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Obstetric emergencies 

Obstetric emergencies
Chapter:
Obstetric emergencies
Author(s):

Carl Waldmann

, Neil Soni

, and Andrew Rhodes

DOI:
10.1093/med/9780199229581.003.0031
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date: 05 May 2021

Pre-eclampsia 518

Eclampsia 520

HELLP syndrome 522

Postpartum haemorrhage 524

Amniotic fluid embolism 526

Pre-eclampsia is a common complication of pregnancy, UK incidence is 3–5%, with a complex hereditary, immunological and environmental aetiology.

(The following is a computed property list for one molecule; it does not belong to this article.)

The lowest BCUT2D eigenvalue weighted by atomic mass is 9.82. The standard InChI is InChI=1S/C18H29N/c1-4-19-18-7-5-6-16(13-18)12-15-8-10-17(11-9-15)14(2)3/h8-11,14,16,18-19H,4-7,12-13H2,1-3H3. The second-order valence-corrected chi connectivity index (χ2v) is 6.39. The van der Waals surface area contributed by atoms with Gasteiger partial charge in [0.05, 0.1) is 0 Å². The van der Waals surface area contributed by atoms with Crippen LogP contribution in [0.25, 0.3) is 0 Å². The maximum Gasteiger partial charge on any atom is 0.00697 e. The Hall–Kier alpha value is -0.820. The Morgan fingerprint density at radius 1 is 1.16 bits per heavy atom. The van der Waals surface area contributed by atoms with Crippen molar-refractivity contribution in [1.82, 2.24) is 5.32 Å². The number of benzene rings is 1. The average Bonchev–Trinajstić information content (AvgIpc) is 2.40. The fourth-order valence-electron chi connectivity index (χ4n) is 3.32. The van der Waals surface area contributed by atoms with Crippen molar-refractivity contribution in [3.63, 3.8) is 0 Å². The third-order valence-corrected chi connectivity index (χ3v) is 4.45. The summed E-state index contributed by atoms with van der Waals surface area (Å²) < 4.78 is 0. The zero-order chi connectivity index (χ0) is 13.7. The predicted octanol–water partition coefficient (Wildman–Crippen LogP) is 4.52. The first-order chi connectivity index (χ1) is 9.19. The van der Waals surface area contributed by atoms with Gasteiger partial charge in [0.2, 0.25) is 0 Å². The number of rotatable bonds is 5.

Abnormal placentation is characterized by impaired myometrial spiral artery relaxation, failure of trophoblastic invasion of these arterial walls and blockage of some vessels with fibrin, platelets and lipid-laden macrophages. There is a 30–40%, reduction in placental perfusion by the uterine arcuate arteries as seen by Doppler studies at 18–24 weeks gestation. Ultimately the shrunken, calcified, and microembolized placenta typical of the disease is seen. The placental lesion is responsible for fetal growth retardation and increased risks of premature labour, abruption and fetal demise. Maternal systemic features of this condition are characterized by widespread endothelial damage, affecting the peripheral, renal, hepatic, cerebral, and pulmonary vasculatures. These manifest clinically as hypertension, proteinuria and peripheral oedema, and in severe cases as eclamptic convulsions, cerebral haemorrhage (the most common cause of death due to pre-eclampsia in the UK), pulmonary oedema, hepatic infarcts and haemorrhage, coagulopathy and renal dysfunction....

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